ASPET has ten different divisions to facilitate interaction among members with similar research interests. ASPET members are required to choose to affiliate with one primary division and as many secondary divisions as they like. Members have the opportunity to change their divisional affiliation at any time. No dues are charged to belong to a division.
For a brief description of each division, click on the accordion below. To visit the division's website, click on the division name within the description. Procedural guidelines and information for divisions can be found here.
Division for Behavioral Pharmacology
The Division for Behavioral Pharmacology (BEH) serves members interested in research on the behavioral effects of drugs. These investigations focus on how drugs alter behavior and encompass perspectives that range from descriptive to mechanistic. Behavioral pharmacologists examine drugs with an emphasis on effects in the whole organism and with an appreciation of the considerable influence of environmental variables on drug action. Areas of interest include (but are not limited to): effects of drugs on conditioned or unconditioned behavior, application of receptor theory to behavioral pharmacology, pharmacological aspects of drug abuse, use of animal models to aid in the discovery and development of new pharmacological agents to treat neurological or psychiatric disorders, drug interactions, the effects of repeated or chronic exposure to drugs, and the use of pharmacological tools in the analysis of behavior.
Division for Cancer Pharmacology
The Division for Cancer Pharmacology (DCP) serves members with interests in all aspects of basic and translational cancer pharmacology research. Specific areas include, (but are not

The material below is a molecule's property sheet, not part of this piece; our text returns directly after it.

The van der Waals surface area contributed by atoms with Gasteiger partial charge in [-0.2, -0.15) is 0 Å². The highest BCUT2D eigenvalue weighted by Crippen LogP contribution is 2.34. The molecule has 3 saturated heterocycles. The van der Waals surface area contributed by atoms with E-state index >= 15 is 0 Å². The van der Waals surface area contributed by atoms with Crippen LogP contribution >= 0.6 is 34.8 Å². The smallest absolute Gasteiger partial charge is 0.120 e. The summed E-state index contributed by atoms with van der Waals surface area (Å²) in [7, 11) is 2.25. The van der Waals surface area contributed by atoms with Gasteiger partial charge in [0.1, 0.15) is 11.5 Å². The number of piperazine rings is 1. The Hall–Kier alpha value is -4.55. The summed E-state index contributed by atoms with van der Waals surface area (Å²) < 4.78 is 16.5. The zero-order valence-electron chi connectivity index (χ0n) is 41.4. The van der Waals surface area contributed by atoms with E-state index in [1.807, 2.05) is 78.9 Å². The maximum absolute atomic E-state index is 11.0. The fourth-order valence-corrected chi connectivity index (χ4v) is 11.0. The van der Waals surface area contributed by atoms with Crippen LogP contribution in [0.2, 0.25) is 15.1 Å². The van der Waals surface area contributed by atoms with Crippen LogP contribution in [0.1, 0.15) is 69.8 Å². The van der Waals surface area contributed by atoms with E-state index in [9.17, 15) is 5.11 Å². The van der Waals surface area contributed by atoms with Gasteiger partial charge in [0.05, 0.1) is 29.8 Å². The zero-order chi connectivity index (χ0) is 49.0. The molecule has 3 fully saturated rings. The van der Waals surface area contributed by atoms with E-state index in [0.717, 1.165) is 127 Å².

limited to) discovery and preclinical development of new anticancer agents, preclinical toxicology and adverse reactions to
anticancer drugs, technical developments in novel cancer-related target and therapeutic identification, mechanisms of anticancer
drug resistance, mechanistic studies of novel therapeutic regimens, pharmacogenetics of anticancer therapeutics, and biomarker studies in anticancer drug response.
Division for Cardiovascular Pharmacology
The Division for Cardiovascular Pharmacology (CVP) serves members with interests in all aspects of cardiovascular pharmacology research from the molecular level to whole animal and clinical studies. Specific areas include, but are not limited to, mechanisms of cardiovascular drug action, autonomic pharmacology, cell signaling, cardiac pharmacology, endothelial and smooth muscle cell pharmacology, hemostasis and thrombosis, blood vessel wall interactions, and mechanisms involved in the pathogenesis, diagnosis and treatment of cardiac, renal, pulmonary and cerebral vascular disease, including hypertension, coronary artery disease and stroke.
Division for Drug Discovery and Development
The Division for Drug Discovery and Development (DDD) serves to help its members teach, present and discuss the critical role of pharmacology in all phases of the drug discovery, development and registration process. The process encompasses, but is not limited to; target discovery and validation, medicinal chemistry, combinatorial chemistry, molecular modeling and drug design, structure-pharmacological function relationships, functional genomics and proteomics, high throughput screening, identification and development of natural products, nutraceuticals, pharmacokinetics and pharmacodynamics, clinical testing and drug regulation/registration, clinical contracting and pharmacoepidemiology and pharmacoeconomics.